I wanted to fly a C130 today as a Hurricane Hunter and wanted to use as close to real patterns as possible in infinite flight. Does anyone know where I can get such informatoin
There isn’t much info about the operation of the aircraft online unlike a C172 or other civil aircraft. Use your best judgement when doing patterns in this case.
Thank you for assistance. Keep flying
Actually, there is this: https://info.publicintelligence.net/USNavy-C130T.pdf and other similar documents. You’ll have to sift through the helpful and useless items though.
He’s asking about the pattern they fly when flying into a storm, not traffic patterns.
They fly a kind of “x” pattern, because they will fly more or less a strait line through the eye then circle back around the storm and do it again with a new point of interest is my understanding. So you get this kind of offset “x” looking pattern with a long side outside the storm if that makes any sense. At least that’s been every time I’ve seen them, and in all fairness I’ve only caught the NOAA one not the Air Force one but I assume they would do something similar, let me try to find an image.
Here’s a kind of low quality one from google images, let me try to get a better one. As I said this appears to be for the NOAA one, the Air Force one may differ.
Here’s a path they took through Laura, I think you can understand the basic pattern at this point. (Photo from FR24’s Twitter)
They fly direct to specific coordinates and react on the fly to the way the storm is developing.
Here is today’s plan: https://www.nhc.noaa.gov/text/MIAREPRPD_last.shtml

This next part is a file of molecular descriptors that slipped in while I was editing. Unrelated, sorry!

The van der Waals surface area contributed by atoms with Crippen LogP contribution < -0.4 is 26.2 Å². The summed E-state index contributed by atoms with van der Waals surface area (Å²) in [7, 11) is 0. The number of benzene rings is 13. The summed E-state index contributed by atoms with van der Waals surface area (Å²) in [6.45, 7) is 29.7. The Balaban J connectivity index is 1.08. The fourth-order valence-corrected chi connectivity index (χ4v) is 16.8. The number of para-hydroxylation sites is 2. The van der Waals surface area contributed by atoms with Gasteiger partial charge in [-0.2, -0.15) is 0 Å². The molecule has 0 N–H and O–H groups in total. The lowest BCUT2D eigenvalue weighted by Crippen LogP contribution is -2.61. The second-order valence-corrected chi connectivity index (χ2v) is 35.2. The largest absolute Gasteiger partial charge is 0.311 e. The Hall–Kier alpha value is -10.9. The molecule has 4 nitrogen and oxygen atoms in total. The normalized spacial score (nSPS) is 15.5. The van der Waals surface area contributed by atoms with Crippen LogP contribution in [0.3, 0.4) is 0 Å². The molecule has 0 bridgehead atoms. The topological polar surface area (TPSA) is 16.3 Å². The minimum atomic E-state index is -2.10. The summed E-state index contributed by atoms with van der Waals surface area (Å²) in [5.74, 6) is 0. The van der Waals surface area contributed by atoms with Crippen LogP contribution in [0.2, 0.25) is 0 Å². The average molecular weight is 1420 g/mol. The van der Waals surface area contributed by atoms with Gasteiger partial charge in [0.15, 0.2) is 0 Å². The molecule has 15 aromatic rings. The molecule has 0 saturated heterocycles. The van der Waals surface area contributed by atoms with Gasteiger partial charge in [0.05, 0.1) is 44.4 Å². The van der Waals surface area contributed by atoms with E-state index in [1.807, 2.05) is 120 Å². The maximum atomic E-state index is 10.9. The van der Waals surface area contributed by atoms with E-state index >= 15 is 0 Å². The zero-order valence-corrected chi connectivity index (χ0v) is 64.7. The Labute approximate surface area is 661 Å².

Oh, that’s cool, I had no idea they published upcoming flights, thanks for sending finding that Trio! I might have to go do a flight now… 😶
No problem! They’ll be flying into Hurricane Delta all week as it enters the Gulf. Here’s some useful links.
You’ll quickly understand why they are flying the patterns they’re flying in by looking at the recon data on Tropical Tidbits.
Live and previous recon data:
NOAA Recon page:
Thanks for finding that! Very important and under appreciated job, it’s always been a dream job of mine, as an airplane and meteorology nerd flying planes through a hurricane sounds awesome. I wish more people knew about them and properly appreciated them, they risk there lives to get invaluable data that undoubtedly saves lives. Thanks for digging up all this data, I guess I’ve never gone looking for the ugly stuff because this is some good stuff for sure.
Side note, I’m actually in touch with the Hurricane Hunter team to have an IFATC Education Group AMA to answer any more questions. We’re just waiting for the season to calm down to plan a date. I have many questions. :)
Oh, that’s cool. You have some big names in that list, that’s pretty awesome.
Thank you everyone for the information and insight. I really appreciate it. In the mean time, keep flying!
Just saw this related article on Hurricane Hunters it also has a pattern